BANGOR — Robert Burton was “frustrated and aggravated” when he visited lifelong friend George Miles in Abbot, two days before Stephanie Gebo died of gunshot wounds at her home in Parkman.

Miles offered that testimony Tuesday morning, on the second day of Burton’s trial, at the Penobscot Judicial Center on a charge of murder in connection with Gebo’s death. Miles said that Burton wanted to “slap” Gebo and called her a dirty name.

“He had a mean demeanor look on his face with dark eyes,” Miles testified. “He said that this weren’t over yet.”

Miles said Burton was jealous, thinking Gebo was “talking with other guys” via text. He thought she was cheating on him.

The statement about slapping Gebo, however, never appeared in any police reports during the investigation or in prosecutor’s notes. “I’m positive Rob said that,” Miles said.

He said he told Burton not to do anything stupid, and Burton promised that he wouldn’t.


Cpl. Micah Perkins, of the Maine State Police, who was with the Major Crimes’ Evidence Response Team at Gebo’s home the morning her body was discovered, took the stand Tuesday afternoon. Perkins testified on direct examination by the prosecution team that investigators discovered several pages of handwritten notes in Burton’s backpack outside the home he had shared for two years with Gebo.

In the notes, Burton accuses Gebo of looking for sex with any random man, craving “quick easy sex,” Perkins said.

“Have you been loyal to me?” Burton asks, as he lists in the notes the names of area men he wondered if Gebo had sexual relations with, using crude, vulgar language.

Zachary Brandmeir, one of two defense attorneys representing Burton, said there was no way to know if Gebo had ever seen the notes or when they were written.

Perkins went on to testify that the mounting screws on a window lock near Gebo’s bed had been removed and the latch set had been rigged to rise up with the window if it were opened.

Perkins also noted that four spent 9 mm shells were found in the house, but only three bullets were found.


Hunter Tzovarras, Burton’s other defense attorney, said outside the courtroom that Gebo had shot Burton and that a bullet found by investigators in the ceiling was the one that went through his client’s upper body. He would not speculate where the fourth bullet ended up.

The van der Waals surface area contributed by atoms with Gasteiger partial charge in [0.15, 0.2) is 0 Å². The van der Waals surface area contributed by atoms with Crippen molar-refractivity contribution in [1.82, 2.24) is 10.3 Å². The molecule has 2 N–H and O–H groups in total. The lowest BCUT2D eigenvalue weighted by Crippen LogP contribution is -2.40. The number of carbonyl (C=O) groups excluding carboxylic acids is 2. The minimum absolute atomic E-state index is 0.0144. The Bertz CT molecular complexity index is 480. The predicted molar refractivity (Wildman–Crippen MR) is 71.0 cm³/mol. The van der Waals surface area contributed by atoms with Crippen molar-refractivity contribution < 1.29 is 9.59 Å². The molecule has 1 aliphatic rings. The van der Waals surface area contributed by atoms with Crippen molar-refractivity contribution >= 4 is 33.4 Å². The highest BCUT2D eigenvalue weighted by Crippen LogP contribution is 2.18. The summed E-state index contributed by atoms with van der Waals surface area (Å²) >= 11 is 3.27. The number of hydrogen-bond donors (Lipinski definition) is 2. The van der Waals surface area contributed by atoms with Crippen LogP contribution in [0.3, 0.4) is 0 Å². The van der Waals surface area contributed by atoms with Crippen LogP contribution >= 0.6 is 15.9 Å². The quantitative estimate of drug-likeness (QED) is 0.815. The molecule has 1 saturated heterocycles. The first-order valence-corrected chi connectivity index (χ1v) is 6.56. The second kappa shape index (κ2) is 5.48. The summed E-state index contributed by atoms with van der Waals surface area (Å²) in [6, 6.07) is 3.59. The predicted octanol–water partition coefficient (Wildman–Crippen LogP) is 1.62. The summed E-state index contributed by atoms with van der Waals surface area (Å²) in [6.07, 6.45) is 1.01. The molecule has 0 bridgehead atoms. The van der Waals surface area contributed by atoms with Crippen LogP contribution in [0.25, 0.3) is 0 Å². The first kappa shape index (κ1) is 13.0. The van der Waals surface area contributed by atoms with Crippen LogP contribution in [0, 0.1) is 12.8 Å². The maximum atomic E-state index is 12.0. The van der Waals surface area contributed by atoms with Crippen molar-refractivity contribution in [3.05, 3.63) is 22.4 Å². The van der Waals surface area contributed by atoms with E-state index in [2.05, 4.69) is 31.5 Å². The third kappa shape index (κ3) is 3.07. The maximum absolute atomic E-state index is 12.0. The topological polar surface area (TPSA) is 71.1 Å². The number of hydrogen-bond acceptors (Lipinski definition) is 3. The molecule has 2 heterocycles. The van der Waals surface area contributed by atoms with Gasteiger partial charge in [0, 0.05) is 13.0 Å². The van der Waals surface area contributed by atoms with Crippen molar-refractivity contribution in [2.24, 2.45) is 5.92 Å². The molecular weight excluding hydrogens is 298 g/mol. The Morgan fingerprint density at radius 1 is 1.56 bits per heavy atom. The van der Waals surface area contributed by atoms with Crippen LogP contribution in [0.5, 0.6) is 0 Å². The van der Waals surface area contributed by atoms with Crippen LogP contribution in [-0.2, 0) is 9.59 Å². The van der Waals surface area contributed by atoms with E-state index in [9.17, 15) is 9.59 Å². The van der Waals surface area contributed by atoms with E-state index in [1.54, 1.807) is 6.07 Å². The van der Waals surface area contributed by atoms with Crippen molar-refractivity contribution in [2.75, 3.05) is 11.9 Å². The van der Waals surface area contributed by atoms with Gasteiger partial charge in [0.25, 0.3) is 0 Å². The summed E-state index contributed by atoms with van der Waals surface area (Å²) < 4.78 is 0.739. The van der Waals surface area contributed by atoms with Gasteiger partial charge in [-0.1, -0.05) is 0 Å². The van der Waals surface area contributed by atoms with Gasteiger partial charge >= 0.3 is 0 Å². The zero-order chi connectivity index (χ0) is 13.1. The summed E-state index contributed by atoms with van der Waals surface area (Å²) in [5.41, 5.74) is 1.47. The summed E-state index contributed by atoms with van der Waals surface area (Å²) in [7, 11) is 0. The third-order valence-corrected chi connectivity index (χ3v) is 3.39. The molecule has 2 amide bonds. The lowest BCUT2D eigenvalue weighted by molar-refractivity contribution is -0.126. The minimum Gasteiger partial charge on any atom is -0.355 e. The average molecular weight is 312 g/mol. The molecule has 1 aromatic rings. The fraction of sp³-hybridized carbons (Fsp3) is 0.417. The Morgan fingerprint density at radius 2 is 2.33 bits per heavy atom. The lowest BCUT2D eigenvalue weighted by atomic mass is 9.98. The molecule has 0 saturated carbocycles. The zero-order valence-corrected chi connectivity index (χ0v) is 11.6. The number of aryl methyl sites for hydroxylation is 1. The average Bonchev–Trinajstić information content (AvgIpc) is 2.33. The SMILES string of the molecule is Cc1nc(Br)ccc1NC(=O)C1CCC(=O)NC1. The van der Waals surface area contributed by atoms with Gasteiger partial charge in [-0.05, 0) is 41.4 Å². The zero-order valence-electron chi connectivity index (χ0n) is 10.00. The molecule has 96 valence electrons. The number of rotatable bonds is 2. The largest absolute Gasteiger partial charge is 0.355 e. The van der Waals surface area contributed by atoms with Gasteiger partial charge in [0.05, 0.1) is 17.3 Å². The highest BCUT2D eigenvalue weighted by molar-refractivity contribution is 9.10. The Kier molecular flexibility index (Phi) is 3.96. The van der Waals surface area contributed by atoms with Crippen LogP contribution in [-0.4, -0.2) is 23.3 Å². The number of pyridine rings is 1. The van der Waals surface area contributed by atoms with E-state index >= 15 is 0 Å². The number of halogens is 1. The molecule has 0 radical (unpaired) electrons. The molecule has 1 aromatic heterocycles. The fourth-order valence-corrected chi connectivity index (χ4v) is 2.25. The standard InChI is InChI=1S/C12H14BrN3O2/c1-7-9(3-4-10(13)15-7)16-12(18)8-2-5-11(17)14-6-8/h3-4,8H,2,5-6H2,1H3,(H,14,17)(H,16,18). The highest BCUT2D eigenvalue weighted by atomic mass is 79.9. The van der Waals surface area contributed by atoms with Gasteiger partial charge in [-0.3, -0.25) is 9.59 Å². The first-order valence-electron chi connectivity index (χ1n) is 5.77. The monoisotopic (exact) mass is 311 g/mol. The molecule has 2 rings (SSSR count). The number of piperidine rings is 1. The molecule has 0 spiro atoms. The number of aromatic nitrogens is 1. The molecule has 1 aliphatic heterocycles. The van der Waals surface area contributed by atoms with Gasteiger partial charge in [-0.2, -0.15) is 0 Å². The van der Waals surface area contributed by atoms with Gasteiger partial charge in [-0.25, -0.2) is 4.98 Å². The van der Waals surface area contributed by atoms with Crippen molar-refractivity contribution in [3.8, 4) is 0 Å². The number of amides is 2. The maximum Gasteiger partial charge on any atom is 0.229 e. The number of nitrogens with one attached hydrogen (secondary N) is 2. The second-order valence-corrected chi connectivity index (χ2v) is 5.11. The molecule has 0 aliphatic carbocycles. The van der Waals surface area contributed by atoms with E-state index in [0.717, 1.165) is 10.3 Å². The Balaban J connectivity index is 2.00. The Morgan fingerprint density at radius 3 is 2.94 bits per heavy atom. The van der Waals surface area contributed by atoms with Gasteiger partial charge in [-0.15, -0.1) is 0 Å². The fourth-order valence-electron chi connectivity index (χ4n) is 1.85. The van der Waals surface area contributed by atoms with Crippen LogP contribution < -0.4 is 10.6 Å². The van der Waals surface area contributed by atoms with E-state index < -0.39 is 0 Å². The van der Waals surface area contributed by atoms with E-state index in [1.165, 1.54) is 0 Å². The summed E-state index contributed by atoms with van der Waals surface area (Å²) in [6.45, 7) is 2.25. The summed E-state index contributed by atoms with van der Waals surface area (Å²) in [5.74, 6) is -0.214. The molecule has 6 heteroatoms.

Earlier in the day Tuesday, Gebo’s best friend, Erika Moulton, of Parkman, testified that Gebo wasn’t happy in her relationship with Burton, but she never told Moulton that she feared for her life or that Burton had threatened her or acted out in a violent way. Moulton told Gebo to get a protection order against Burton anyway, for “a paper trail.”

“She was happy as soon as he was gone,” Moulton said of the couple’s breakup the weekend before Gebo died.

In Monday’s testimony, a witness said that Gebo started sleeping with a gun next to her on Monday, May 31, and said that Gebo said “the gun sleeps on his side of the bed.”

Also on Monday, friends and former workmates testified before Justice Robert Mullen that they knew Gebo carried a gun and that she had said that “she was not going to let him get her first.”

Prosecutors presented copies of text messages exchanged between Gebo and former co-worker Elaine Watson, of Newport, which appeared to show Gebo was scared but ready for whatever was to come.


Gebo showed her the gun she carried, a small handgun, reportedly saying, “If he comes near me, I have to protect myself and my children.”

Gebo’s daughter Sidney, now 15, who found her mother the morning of June 5 lying face down in a pool of blood, also testified Monday. She testified that she never really got along with Burton and that the relationship between Burton and her mother was “very tense, a lot of fighting.”

Burton, 40, took authorities on the longest manhunt in state history in June 2015.

He is charged with murder in the shooting death of Gebo, then 37, in the Parkman home they once shared in Piscataquis County. A jury of nine men and six women was selected Friday for the trial.

Burton walked into the Piscataquis County Jail in Dover-Foxcroft on Aug. 11, 2015, and surrendered peacefully.

He had pleaded not guilty to the murder charge.


Gebo, a single mother of two, was shot to death with a pistol, according to police. She had broken up with Burton the previous weekend. Gebo was killed the day after Burton’s probation for a domestic violence conviction that had sent him to prison for 10 years ended.

Medical Examiner Margaret Greenwald, who conducted the autopsy on Gebo’s remains on June 7, 2015, found multiple gunshot wounds to the lungs, spinal area and trachea and determined the death was a homicide.

According to an affidavit, Perkins found four shell casings from a 9 mm handgun and an open window in the bedroom where Gebo’s body was found.

Piscataquis County Sheriff John Goggin told WVII-TV in July 2015 that Burton had climbed in through the window. Goggin said Burton was wounded by Stephanie Gebo before he turned the gun on her.

“As he was climbing through the window that night, his would-be victim had a handgun and she shot at him,” Goggin said in the interview with the Bangor TV station. “He wasn’t armed at that time. She wounded him slightly, they got in a tussle over the gun, and he just lost it. He got the gun away from her and he shot her and he killed her.”

The gun never was found.


The trial is scheduled to resume at 9 a.m. Wednesday at the Penobscot Judicial Center.

Doug Harlow — 612-2367

[email protected]


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